Regional

STETHS revel in cricket triumph

BY GARFIELD MYERS Editor-at-large South/Central Bureau myersg@jamaicaobserver.com

Monday, March 24, 2014    

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SANTA CRUZ, St Elizabeth — The celebration, as the final wicket fell with Lasana Turner bowled by Ramaal Lewis, was a rare sight for those used to watching St Elizabeth Technical High School (STETHS) win at cricket over the last three decades.

Lewis, the STETHS captain as well as Jamaica and West Indies Under-19 captain, who had bagged 6 for 13 from 6.5 overs of off-spin, grabbed a stump, jumped and spun, then raced across the field with Bolt-like speed, arms outstretched.

His teammates provided a similar picture of uncontained, joyful abandon.

STETHS' victory over Vere Technical High School by 263 runs in last week's final of the ISSA Grace Headley Cup marked the school's 26th hold on the premier cricket title for rural schools.

But it also marked their reclamation of the title after losing at the semi-final stage last year - hence the wild celebration.

"The players, especially the seniors such as Ramaal Lewis and Marquino Mindley (Jamaica and West Indies Under-19 fast bowler) were really disappointed with the performance last year. They really, really wanted to win here," explained STETHS coach Clive Ledgister.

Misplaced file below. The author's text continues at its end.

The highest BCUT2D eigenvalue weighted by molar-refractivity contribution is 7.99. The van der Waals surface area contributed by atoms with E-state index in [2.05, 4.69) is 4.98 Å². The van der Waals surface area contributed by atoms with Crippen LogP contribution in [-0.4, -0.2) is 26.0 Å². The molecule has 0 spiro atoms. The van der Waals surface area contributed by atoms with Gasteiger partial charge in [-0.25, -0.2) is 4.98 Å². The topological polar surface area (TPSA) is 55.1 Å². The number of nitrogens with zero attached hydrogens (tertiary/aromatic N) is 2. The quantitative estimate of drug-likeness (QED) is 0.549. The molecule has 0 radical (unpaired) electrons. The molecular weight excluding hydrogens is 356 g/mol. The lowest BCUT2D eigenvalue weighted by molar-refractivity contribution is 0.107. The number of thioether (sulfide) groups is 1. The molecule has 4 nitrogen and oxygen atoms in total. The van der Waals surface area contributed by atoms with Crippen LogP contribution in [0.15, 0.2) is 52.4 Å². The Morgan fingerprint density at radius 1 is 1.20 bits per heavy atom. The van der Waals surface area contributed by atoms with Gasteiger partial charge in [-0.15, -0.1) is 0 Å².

The coach praised leadership provided by players such as Lewis and Mindley but also by 15-year-old Michael Frew who took on the job of skippering the school's senior team when Lewis and Mindley were away on West Indies Under-19 duties at the ICC youth world cup recently.

"They led from the front with discipline, guts and determination on and off the field and that really made a big difference," said Ledgister.

"Overall, the players were able to hold off everything thrown at them by the opposition. They built strong motivation and team spirit and they have come through the season with flying colours," said Ledgister.

School principal Keith Wellington hailed the cricketers, their coaching and management staff for their discipline, organisation, attention to detail and inclination to plan carefully.

"I say to all the departments in the school 'watch and learn from how the people in cricket operate'. I tell them that if we can organise and plan the way they (in cricket) do, we will succeed," Wellington said.

He heaped praise on former STETHS coach Junior Bennett, now coach of the Jamaica national senior team, who continues to keep a close eye on the school's cricket programme, for that insistence on planning and organisation. "I have always admired Junior for those qualities," he said.

The success in cricket this season follows the school's triumphant run in football late last year. STETHS won the daCosta Cup title for rural high schools as well as the knockout Ben Francis Cup, before falling to Corporate Area football champions Jamaica College in the Olivier Shield two-way tie.

Wellington said the school's sports programme was a crucial element in the preparation of students for later life.

Separate and apart from the fact that the ability to play sport was an important life skill and of increasing economic value, Wellington described sporting competition as a "wonderful learning tool".

"They learn how to socialise, relate to others, set and achieve goals and ultimately achieve success," said Wellington.

STETHS will now await the completion of the Corporate Area ISSA/Grace Shield to know their opponents in the all-island Spalding Cup.

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